Ortho By Dave

Ortho By Dave

Two Frequently asked Orthopedic Questions:

  1. What is the Lachman Test of the knee used for and how is it performed?
    1. It is a non-invasive physical examination technique to assess Anterior Cruciate Ligament (ACL) integrity
    2. More reliable and sensitive than the anterior drawer test
    3. Patient is supine with knee flexed ~ 15° to 30° and slightly externally rotated
    4. One hand on anterior distal thigh, and the other hand on proximal posterior calf
    5. Apply force (posterior to anterior) to tibia while stabilizing the femur
    6. Estimate distance moved in mm and compare to unaffected side
    7. Record quality of end-point as hard (abruptly stops) or soft (elastic or no stop)
    8. Record difference compared to unaffected side in mm (>3 mm indicates ACL tear)

Mild – 0-5 mm

Moderate – 6-10 mm

Severe – 11-15 mm


Lachman Test Video

2.  What are the Types and Features of Osteogenesis Imperfecta (OI)?

OI is a genetic bone disorder characterized by fragile bones that easily break. It is also known as “brittle bone disease”. There are 8 identified types. Type II is the most severe and usually fatal in the neonatal period. Type I is mild. Types I, II, III, and IV involve defects/deficits in type 1 collagen.

Types (from OI foundation website www.oif.org )

1)     Type I – Mildest and most common form (50% of all OI patients)

   a)     Dominant inheritance (can be from spontaneous mutation)

   b)     Mild bone fragility

   c)      Relatively few fractures

   d)     Minimal limb deformity

   e)     Blue sclerae often present

   f)      High incidence of hearing loss

   g)     Lower than normal amount of Type I collagen – structure normal

   h)     Treatment: supportive

2)     Type II – Most severe form; usually die within weeks of delivery.

   a)     Results from a new dominant mutation in type 1 collagen gene

   b)     At birth – very short limbs, small chests, soft skulls, and low birth weights

   c)      Intrauterine fractures will be evident

   d)     Lungs are underdeveloped

   e)     Dark blue or gray sclerae

   f)      Genetic counseling for parents before any future pregnancies

   g)     Treatment – “off-label” bisphosphonates may be helpful

3)     Type III – Most severe type among children who survive neonatal period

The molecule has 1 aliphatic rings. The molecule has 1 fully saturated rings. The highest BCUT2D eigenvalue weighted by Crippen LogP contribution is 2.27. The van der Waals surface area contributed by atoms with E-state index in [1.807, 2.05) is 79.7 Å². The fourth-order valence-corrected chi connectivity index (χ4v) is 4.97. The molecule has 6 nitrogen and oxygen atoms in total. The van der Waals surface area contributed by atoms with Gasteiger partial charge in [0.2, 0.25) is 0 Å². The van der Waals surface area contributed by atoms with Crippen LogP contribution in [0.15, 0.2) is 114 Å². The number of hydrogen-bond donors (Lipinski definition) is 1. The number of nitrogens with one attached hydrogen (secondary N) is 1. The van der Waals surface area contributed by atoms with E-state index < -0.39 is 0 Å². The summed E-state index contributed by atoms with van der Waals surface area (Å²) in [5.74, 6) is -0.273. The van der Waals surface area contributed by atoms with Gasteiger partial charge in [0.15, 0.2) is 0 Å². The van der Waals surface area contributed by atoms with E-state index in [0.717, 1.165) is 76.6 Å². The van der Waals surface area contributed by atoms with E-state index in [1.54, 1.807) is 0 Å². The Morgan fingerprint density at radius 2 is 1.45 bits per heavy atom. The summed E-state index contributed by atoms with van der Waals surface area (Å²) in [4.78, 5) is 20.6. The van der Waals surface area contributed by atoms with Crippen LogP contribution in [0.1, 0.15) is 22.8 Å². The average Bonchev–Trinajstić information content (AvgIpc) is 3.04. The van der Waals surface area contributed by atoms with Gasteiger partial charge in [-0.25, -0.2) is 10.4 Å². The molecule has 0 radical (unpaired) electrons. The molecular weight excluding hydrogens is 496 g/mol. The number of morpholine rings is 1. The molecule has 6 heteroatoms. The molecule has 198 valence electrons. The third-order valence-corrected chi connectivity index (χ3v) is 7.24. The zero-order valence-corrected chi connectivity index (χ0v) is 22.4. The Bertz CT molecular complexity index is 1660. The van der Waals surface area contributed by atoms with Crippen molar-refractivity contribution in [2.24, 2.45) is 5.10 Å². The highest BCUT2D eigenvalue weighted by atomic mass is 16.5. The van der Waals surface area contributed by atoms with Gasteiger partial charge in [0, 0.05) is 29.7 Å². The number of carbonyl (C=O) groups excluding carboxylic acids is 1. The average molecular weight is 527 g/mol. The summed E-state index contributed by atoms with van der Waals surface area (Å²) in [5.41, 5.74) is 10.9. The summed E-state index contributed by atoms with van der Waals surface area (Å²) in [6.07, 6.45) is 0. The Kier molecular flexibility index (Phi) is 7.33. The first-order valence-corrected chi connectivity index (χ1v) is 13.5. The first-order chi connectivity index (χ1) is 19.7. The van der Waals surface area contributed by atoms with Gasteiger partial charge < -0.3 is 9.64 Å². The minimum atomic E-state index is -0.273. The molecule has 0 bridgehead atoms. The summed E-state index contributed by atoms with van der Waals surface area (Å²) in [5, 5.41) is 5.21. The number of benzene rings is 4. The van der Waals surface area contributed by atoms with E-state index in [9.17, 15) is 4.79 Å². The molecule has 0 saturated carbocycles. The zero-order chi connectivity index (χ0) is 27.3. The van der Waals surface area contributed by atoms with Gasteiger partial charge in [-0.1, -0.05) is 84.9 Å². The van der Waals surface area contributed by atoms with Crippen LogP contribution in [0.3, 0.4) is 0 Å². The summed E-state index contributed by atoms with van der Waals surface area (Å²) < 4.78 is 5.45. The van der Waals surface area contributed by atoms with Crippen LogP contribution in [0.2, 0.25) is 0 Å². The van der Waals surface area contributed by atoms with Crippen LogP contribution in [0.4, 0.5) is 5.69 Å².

a)     Majority from dominant mutations in type 1 collagen gene

   b)     Degree of bone fragility and fracture rates vary widely

   c)      At birth – mildly shortened and bowed limbs, small chest, soft calvarium

   d)     Respiratory and swallowing problems are common

   e)     Progressive malformation with age

   f)      Markedly short stature (adults less than 3 feet 6 inches)

   g)     Sclerae may be white, blue, purple, or gray

   h)     Majority result from dominant mutations in type 1 collagen

   i)       Treatment: supportive- “Off-label” bisphosphonates may be helpful

4)     Type IV – Moderately affected. Ranging in severity from Type I to Type III

   a)     Autosomal dominant pattern of inheritance. (Many from a new mutation)

   b)     Structurally defective type 1 collagen

   c)      Often diagnosis is made later than birth

   d)     Fractures may not occur until walking

   e)     Bowing of long bones common

   f)       Moderate to severe growth retardation

   g)     Sclerae light blue in infancy but intensity variable. Lighten to white with age

   h)     Treatment: supportive

5)     Type V – Moderate severity similar to Type IV fractures and deformity

   a)     Large, hypertrophic calluses in largest bones after fracture or surgery

   b)     Hypertrophic callouses can arise spontaneously

   c)      Calcification of interosseous membrane between radius and ulna

   d)     Dominantly inherited

   e)     Represents 5% of moderate-severe OI cases

6)     Type VI – Extremely rare. Moderate in severity. Similar clinically to Type IV

   a)     Characteristic mineralization defect in biopsied bone

   b)     Probably recessive inheritance, but not yet confirmed

7)     Type VII – Recessive inheritance of mutation in CRTAP gene

   a)     Short leg bones, humerus, and femur common

   b)     Short stature common

   c)      Coxa vara common – Coxa Vara describes a deformity of the hip where the angle formed between the head and neck of the femur and its shaft (Mikulicz angle) is decreased

   d)     Sclerae white

8)     Type VIII – Recessive inheritance of mutation in the LEPRE1 gene

   a)     Severe growth deficiency

   b)     Extreme under-mineralization of the skeleton

   c)      Caused by absence or severe deficiency of prolyl 3-hydroxylase activity

   d)     Sclerae white


This Blog entry was written by Dave Majiros:

Dave Majiros, PA-C, MS, USAF-Ret. was born in Nanticoke, Pennsylvania and graduated with a BS as a Physician Associate from the US Air Force Physician Assistant Program at the University of Oklahoma in 1982. He received a Master of Science in Sports Medicine from Chapman University in 1986. He has practiced as a PA-C in Colorado, New York, and Pennsylvania in Emergency Medicine, Family Practice, and Orthopaedic Surgery/Sports Medicine. He has been an Assistant Professor, Academic Coordinator, and Clinical Coordinator at Seton Hill University in Greensburg, Pennsylvania. In his off-time, he enjoys fishing and hiking.

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